In evaluating the best and worst school systems, what are the top 5 indicators?

The top 5 indicators of the best and worst school systems:

  • Teacher knowledge/expertise and attrition rates.
  • Instructional time.
  • Teacher/student ratio per classroom.
  • Effective leadership.
  • Community inclusion and involvement.
Back to All Experts

Theodore G. Zervas

Ph.D., Associate Professor, MAT Coordinator, North Park University
Theodore G. Zervas

How will the education policy agenda being pursued by the Trump administration affect the quality of K-12 education across states?

There is no way to really predict what impact President Trump and Secretary DeVos’ education policy will have on the quality of education across the nation. But we do know that that Secretary DeVos has called on drastically cutting the Department of Education budget. Secretary DeVos has also proposed using $250 million to create a federally funded, nationwide school voucher program. Most of the vouchers would be used towards private school education. Fewer funds and resources going to public schools would only hurt the quality of education in these schools while more money through a voucher program would help private schools.

Does variation in per pupil spending explain most of the variation in school quality?

Yes and No. It all depends on how the money is being spent at schools. One thousand dollars difference between two students may not have a tremendous impact. It’s all about how to maximize resources and monies to help students. When we are talking about two or three thousand dollars them we may see an impact on the quality of education. But again here we have to look if the money is being spent effectively.

What can state and local policymakers do to improve their school systems without raising taxes?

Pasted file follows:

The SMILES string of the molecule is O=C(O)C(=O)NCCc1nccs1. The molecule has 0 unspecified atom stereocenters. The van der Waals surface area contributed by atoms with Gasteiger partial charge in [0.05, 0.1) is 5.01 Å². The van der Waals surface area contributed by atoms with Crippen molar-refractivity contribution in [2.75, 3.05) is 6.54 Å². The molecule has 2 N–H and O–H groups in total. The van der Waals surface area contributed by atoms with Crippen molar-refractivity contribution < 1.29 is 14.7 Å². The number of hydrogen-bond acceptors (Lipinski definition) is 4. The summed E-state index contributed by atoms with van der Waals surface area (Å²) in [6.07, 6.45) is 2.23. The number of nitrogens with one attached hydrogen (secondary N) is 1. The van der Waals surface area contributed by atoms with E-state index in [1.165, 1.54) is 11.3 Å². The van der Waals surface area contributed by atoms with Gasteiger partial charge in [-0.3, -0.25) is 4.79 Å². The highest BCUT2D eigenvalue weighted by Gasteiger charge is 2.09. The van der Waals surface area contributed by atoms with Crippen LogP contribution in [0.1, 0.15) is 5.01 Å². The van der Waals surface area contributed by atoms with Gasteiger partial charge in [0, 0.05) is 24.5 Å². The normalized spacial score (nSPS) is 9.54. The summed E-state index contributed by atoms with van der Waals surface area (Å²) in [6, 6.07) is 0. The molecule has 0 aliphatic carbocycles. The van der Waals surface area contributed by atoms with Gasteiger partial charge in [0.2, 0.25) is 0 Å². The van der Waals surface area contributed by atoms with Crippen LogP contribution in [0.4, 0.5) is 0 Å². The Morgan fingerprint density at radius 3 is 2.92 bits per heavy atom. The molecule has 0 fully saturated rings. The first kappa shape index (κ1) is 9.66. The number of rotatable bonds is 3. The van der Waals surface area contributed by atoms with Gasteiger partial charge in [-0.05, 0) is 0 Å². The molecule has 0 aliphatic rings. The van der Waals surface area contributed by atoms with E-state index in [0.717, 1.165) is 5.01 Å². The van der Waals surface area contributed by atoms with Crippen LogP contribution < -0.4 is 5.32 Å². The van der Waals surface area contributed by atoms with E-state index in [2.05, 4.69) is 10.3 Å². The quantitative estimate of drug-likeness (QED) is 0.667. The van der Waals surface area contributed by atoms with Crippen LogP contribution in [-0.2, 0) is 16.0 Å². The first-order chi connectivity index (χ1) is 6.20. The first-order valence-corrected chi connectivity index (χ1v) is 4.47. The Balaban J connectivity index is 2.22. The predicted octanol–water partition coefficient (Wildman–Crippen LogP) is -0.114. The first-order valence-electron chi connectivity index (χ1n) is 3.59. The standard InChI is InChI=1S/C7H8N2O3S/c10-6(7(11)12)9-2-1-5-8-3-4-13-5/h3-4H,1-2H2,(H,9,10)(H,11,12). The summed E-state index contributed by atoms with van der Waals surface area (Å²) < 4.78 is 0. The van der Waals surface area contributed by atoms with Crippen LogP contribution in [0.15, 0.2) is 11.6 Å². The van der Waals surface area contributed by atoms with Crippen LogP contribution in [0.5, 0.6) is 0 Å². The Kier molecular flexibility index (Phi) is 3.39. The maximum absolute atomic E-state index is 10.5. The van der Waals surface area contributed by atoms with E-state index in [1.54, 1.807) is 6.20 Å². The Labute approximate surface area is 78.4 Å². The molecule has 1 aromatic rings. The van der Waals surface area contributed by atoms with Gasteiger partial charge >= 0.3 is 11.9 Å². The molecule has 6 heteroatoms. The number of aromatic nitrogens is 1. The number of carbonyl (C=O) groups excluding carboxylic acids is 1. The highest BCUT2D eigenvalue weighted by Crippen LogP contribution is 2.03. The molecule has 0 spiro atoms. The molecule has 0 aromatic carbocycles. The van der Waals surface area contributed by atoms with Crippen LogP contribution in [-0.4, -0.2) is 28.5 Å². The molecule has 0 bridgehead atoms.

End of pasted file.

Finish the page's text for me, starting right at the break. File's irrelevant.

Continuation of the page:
We have to remember that schools are part of the community. Local business, community members, and other stakeholders need to get more involved in their local schools to help support their schools, both financially and through other support networks. For a long time college and universities have sought the help of donors. I think k-12 public schools could do the same.

In setting a child up for success, how important is the quality of the school relative to other factors (family, neighborhood, etc.)?

While teachers and school resources are important they are not the main contributing factor to a child’s success. Rather a child’s family background and child’s support network outside of school are the most important factors in a student’s success. The more people behind the child the more likely he/she will succeed.

In evaluating the best and worst school systems, what are the top 5 indicators?

Test scores are not the best indicators but we do not have many solid indicators when evaluating schools. Some things can’t be measured well, like student or parent satisfaction of their schools. Today, most high schools do not keep track of their students after high school to see if they went on to college, or decided to pursue another path. When someone is looking for schools for their child I tell them the best thing they could do is look at the school report card, but also visit the school and talk to the teachers and administrators about the school and school community.

 

Methodology

In order to determine the best and worst states for public-school education, WalletHub compared the 50 states and the District of Columbia across two key dimensions, including “Quality” and “Safety.”

We evaluated those dimensions using 25 relevant metrics, which are listed below with their corresponding weights. Each metric was graded on a 100-point scale, with a score of 100 representing the highest quality of public K–12 education.

Finally, we determined each state and the District’s weighted average across all metrics to calculate its overall score and used the resulting scores to rank-order our sample.

Quality – Total Points: 80

  • Presence of Public Schools in “Top 700 Best U.S. Schools”: Full Weight (~3.64 Points)
    Note: This metric measures the number of public schools in U.S. News & World Report’s “Top 700 Best U.S. Schools” ranking adjusted by the number of public schools for each state in the U.S. News & World Report sample.
  • Blue Ribbon Schools per Capita: Full Weight (~3.64 Points)